Idaho filed an emergency motion asking the U.S. Supreme Court on Friday to allow the state to enforce its ban on transgender procedures and medical intervention for minors. 

Idaho Attorney General Raúl Labrador, with the assistance of attorneys from Alliance Defending Freedom and Cooper & Kirk, asked the nation’s highest court to narrow a lower court’s order to cover only the two transgender teens and their families challenging the state’s ban. They asked the Supreme Court to allow Idaho to otherwise enforce its law to protect the roughly 2 million other minors in the state from what they deemed “harmful and experimental drugs and procedures.”

Although the lawsuit by the transgender teens and their families, filed with the help of the American Civil Liberties Union, only challenged certain parts of the law known as the Vulnerable Child Protection Act, a lower court stopped Idaho from enforcing its entire law state-wide, prohibiting the state “from even protecting children under age five from drugs and surgeries that disfigure their bodies and stop their natural development,” Labrador’s office noted.

“I’ve witnessed firsthand the devastating consequences of drugs and procedures used on children with gender dysphoria, and it’s a preventable tragedy,” Labrador said in a statement announcing the emergency motion Monday. “The state has a duty to protect and support all children and that’s why I’m proud to defend Idaho’s law that ensures children are not subjected to these life-altering drugs and procedures. Those suffering gender dysphoria deserve love, support, and medical care rooted in biological reality. Denying the basic truth that boys and girls are biologically different hurts our kids. No one has the right to harm children, and, thankfully, we as the state have the power – and duty – to protect them.”

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In the motion for a stay in Labrador v. Poe, the attorney general said the district court’s sweeping injunction “hamstrings Idaho’s ability to protect its citizens from well-recognized harms.”

“Every day Idaho’s law remains enjoined exposes vulnerable children to risky and dangerous medical procedures and infringes Idaho’s sovereign power to enforce its democratically enacted law. These procedures have lifelong, irreversible consequences, with more and more minors voicing their regret for taking this path,” the motion said.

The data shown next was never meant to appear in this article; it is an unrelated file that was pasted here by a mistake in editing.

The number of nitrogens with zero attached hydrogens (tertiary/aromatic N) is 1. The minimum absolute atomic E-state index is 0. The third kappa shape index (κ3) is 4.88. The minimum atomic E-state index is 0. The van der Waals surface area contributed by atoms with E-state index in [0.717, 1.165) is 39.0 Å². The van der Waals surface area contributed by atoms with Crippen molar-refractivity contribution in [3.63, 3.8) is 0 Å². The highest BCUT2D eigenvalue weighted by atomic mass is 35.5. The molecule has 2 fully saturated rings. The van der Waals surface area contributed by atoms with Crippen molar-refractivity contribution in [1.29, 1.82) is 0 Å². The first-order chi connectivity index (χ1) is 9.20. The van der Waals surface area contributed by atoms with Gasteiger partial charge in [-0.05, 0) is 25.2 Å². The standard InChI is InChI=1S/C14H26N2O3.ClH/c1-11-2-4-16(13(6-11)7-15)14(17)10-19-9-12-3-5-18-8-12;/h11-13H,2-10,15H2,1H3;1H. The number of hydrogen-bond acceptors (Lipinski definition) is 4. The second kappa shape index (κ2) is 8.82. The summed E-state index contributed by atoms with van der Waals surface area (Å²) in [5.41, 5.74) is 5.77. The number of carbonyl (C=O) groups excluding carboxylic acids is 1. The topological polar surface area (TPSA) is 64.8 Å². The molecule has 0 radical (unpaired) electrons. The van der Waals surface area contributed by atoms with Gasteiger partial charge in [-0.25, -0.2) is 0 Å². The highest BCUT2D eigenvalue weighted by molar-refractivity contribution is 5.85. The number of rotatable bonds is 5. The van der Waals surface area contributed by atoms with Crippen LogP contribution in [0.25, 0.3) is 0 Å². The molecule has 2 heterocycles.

“The Plaintiffs both want access to a single procedure, but the injunction applies to all 20+ procedures that the VCPA (the Vulnerable Children Protection Act) regulates,” the motion added.  “The Plaintiffs are two minors and their parents, and the injunction covers 2 million.”

Idaho Gov. Brad Little signed the Vulnerable Child Protection Act into law last April, making it a felony punishable by up to a decade in prison and $5,000 in fines for doctors and other health care providers to administer treatments including puberty blockers, hormones and surgeries to young people. The state attorney general’s office said the law would be, “protecting children from dangerous and often irreversible drugs and procedures that block natural development and remove healthy body parts.” 

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Two transgender teens and their families sued the state, arguing the legislation violates the 14th Amendment’s guarantee of equal protection and “overrides medical decisions made by parents in consultation with their children’s doctors, about the care of their children.” 

ACLU of Idaho Executive Director Leo Morales said when the bill was signed into law that it is “discriminatory,” and “criminalizes safe, effective, and necessary healthcare for Idaho youth.”

In December, U.S. District Judge B. Lynn Winmill granted a preliminary injunction, blocking the law from taking effect on Jan. 1. Winwill cited the World Professional Association of Transgender Health and the Endocrine Society as having said such medication intervention “is safe, effective, and medically necessary for some adolescents,” The Hill reported. 

The Idaho Attorney General’s Office appealed to the Ninth Circuit Court in January, arguing that the law be allowed to take effect while the case proceeds, but the Ninth Circuit denied the request in two orders. A three-judge panel denied Labrador’s first request in just one sentence. Labrador asked for the full court to review the matter, but the same panel shot him down a second time. 

Idaho is now appealing to the Supreme Court.